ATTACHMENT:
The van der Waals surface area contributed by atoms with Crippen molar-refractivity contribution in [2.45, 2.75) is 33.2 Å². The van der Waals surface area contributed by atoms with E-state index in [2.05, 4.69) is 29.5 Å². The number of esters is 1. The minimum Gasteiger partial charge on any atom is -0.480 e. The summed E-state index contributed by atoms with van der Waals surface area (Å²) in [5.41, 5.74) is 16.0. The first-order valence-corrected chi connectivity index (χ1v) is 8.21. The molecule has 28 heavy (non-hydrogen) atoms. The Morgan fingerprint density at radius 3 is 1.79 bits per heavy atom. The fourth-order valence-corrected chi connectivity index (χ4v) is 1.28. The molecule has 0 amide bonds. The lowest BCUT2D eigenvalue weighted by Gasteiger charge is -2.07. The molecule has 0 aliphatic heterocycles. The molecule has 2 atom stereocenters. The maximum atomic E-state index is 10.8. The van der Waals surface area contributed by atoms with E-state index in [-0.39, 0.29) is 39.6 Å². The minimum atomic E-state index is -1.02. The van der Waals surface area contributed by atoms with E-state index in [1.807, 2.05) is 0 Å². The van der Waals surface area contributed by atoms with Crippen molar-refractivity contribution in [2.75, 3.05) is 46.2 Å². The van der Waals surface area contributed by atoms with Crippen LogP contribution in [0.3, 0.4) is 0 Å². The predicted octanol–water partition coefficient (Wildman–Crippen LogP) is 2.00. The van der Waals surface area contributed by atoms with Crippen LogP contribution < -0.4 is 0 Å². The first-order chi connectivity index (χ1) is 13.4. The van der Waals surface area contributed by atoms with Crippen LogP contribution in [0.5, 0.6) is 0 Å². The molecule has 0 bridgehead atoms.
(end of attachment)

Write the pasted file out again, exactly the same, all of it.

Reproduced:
The van der Waals surface area contributed by atoms with Crippen molar-refractivity contribution in [2.45, 2.75) is 33.2 Å². The van der Waals surface area contributed by atoms with E-state index in [2.05, 4.69) is 29.5 Å². The number of esters is 1. The minimum Gasteiger partial charge on any atom is -0.480 e. The summed E-state index contributed by atoms with van der Waals surface area (Å²) in [5.41, 5.74) is 16.0. The first-order valence-corrected chi connectivity index (χ1v) is 8.21. The molecule has 28 heavy (non-hydrogen) atoms. The Morgan fingerprint density at radius 3 is 1.79 bits per heavy atom. The fourth-order valence-corrected chi connectivity index (χ4v) is 1.28. The molecule has 0 amide bonds. The lowest BCUT2D eigenvalue weighted by Gasteiger charge is -2.07. The molecule has 0 aliphatic heterocycles. The molecule has 2 atom stereocenters. The maximum atomic E-state index is 10.8. The van der Waals surface area contributed by atoms with E-state index in [-0.39, 0.29) is 39.6 Å². The minimum atomic E-state index is -1.02. The van der Waals surface area contributed by atoms with E-state index in [1.807, 2.05) is 0 Å². The van der Waals surface area contributed by atoms with Crippen molar-refractivity contribution in [2.75, 3.05) is 46.2 Å². The van der Waals surface area contributed by atoms with Crippen LogP contribution in [0.3, 0.4) is 0 Å². The predicted octanol–water partition coefficient (Wildman–Crippen LogP) is 2.00. The van der Waals surface area contributed by atoms with Crippen LogP contribution < -0.4 is 0 Å². The first-order chi connectivity index (χ1) is 13.4. The van der Waals surface area contributed by atoms with Crippen LogP contribution in [0.5, 0.6) is 0 Å². The molecule has 0 bridgehead atoms.